Convenience of Hybrid IT
Most cloud-based software and applications enable mobility, allowing staff and attorneys to access information from anywhere at any time. A hybrid approach is also easier to scale up with solutions that grow as the firm grows and adds more staff.
The Cloud-Based Approach
With this method, all IT needs are handed off to a cloud-based third party. This third party sets up, configures, launches, and maintains hardware and software, allowing the firm to forego servers and backup devices.
Cloud-based solutions normally use one of three ways to configure a law firm’s IT:
1) managed cloud computing platform;
2) desktop as a service; or
3) private cloud computing.
The first approach, managed cloud computing, enables firms and other organizations to share databases, hardware, and software remotely through the provider. With managed cloud computing, law firms can purchase entire virtual servers or parts of cloud servers.
With the desktop as a service model, law firms can utilize virtual desktops that are highly customizable and run from the cloud. Users’ data is downloaded and uploaded to and from the cloud when users log on and off.
The private cloud computing option is similar to the managed cloud computing with one major exception: In private cloud computing, law firms do not share hardware with other companies or industries. A private cloud IT system allows law firms to maintain confidentiality and privilege when handling sensitive data on behalf of clients.
Costs of Cloud IT
When outsourcing entirely to the cloud, regardless of the configuration, law firms usually pay for a subscription-priced service that often offers a lower–entry price point compared to paying for onsite IT. Subscription based services are priced per person and normally include the programs the firm needs to operate its practice, along with IT support.
Typically, cloud providers offer a place for the firm to install an operating system and then build up its IT based on that foundation. Semi-customized programs typically include a desktop built on a Windows-based platform, MS Office, file storage, and antivirus protections. From there, firms can add their legal-specific programs of choice, such as practice management, document management, and document automation systems. This model tends to provide greater stability for the IT budget because the firm will not accumulate unexpected IT costs.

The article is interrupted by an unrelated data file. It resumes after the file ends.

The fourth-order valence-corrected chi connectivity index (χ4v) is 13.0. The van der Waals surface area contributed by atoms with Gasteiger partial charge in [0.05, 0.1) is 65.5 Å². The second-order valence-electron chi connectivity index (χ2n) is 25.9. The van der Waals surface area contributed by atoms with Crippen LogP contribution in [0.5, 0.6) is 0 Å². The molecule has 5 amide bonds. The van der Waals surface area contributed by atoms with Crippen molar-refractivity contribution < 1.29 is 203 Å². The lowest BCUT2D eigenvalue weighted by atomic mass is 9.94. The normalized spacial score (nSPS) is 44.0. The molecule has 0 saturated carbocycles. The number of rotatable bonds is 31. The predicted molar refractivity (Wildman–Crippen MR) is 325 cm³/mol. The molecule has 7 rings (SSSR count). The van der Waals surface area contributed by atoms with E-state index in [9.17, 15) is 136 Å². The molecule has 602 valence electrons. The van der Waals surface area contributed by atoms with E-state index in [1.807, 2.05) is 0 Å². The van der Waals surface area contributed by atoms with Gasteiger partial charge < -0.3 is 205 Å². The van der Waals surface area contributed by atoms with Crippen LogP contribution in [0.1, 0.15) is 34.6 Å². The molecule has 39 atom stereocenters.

Security of Cloud IT
While all cloud providers tout their security protocols, not all of them understand the unique requirements of those in the legal industry. That is why law firms should consider a cloud-based provider that focuses on the legal industry and offers private servers with enhanced security measures, such as enterprise-grade firewalls, intrusion detection/prevention systems, and dual-factor authentication.
Firms should also look for the physical security of the data center that hosts the firm’s information (e.g., keycard access and biometric identification) and immediate disaster recovery that is enabled by a secondary site. That means that even if the firm’s office is destroyed, or one database supported by the cloud provider is compromised, attorneys and staff will only be one login away from accessing their information.
Convenience of Cloud IT
Cloud IT can be the most convenient approach, as the law firm has to spend little to no time managing IT. With this model, attorneys spend more time practicing law and the staff is able to focus on supporting the firm’s needs.
For small and mid-sized firms, there have never been more options for IT, ranging from systems that are completely hosted onsite to those that reside solely in the cloud. Attorneys should consider factors such as cost, security, and convenience, with the ultimate goal of selecting an approach that enables them to spend less time on IT and more time on their clients and law practices.